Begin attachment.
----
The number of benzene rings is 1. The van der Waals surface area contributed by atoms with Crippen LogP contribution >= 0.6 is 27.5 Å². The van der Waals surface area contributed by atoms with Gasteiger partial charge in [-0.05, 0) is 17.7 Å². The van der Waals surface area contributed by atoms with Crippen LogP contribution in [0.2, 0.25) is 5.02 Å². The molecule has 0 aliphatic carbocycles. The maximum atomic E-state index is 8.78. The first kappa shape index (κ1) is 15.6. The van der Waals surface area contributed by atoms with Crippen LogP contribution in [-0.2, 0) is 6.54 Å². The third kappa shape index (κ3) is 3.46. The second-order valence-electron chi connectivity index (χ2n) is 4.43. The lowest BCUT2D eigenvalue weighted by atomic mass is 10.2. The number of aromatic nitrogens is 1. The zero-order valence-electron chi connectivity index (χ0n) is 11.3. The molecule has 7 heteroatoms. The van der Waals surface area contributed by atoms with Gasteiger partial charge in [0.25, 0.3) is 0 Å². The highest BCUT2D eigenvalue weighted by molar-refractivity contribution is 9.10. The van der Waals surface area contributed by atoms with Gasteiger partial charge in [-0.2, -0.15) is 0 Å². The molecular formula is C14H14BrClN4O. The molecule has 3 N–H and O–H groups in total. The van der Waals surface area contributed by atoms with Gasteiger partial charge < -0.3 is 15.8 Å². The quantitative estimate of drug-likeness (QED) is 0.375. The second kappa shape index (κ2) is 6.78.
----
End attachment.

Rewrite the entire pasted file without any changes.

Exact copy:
The number of benzene rings is 1. The van der Waals surface area contributed by atoms with Crippen LogP contribution >= 0.6 is 27.5 Å². The van der Waals surface area contributed by atoms with Gasteiger partial charge in [-0.05, 0) is 17.7 Å². The van der Waals surface area contributed by atoms with Crippen LogP contribution in [0.2, 0.25) is 5.02 Å². The molecule has 0 aliphatic carbocycles. The maximum atomic E-state index is 8.78. The first kappa shape index (κ1) is 15.6. The van der Waals surface area contributed by atoms with Crippen LogP contribution in [-0.2, 0) is 6.54 Å². The third kappa shape index (κ3) is 3.46. The second-order valence-electron chi connectivity index (χ2n) is 4.43. The lowest BCUT2D eigenvalue weighted by atomic mass is 10.2. The number of aromatic nitrogens is 1. The zero-order valence-electron chi connectivity index (χ0n) is 11.3. The molecule has 7 heteroatoms. The van der Waals surface area contributed by atoms with Gasteiger partial charge in [0.25, 0.3) is 0 Å². The highest BCUT2D eigenvalue weighted by molar-refractivity contribution is 9.10. The van der Waals surface area contributed by atoms with Gasteiger partial charge in [-0.2, -0.15) is 0 Å². The molecular formula is C14H14BrClN4O. The molecule has 3 N–H and O–H groups in total. The van der Waals surface area contributed by atoms with Gasteiger partial charge < -0.3 is 15.8 Å². The quantitative estimate of drug-likeness (QED) is 0.375. The second kappa shape index (κ2) is 6.78.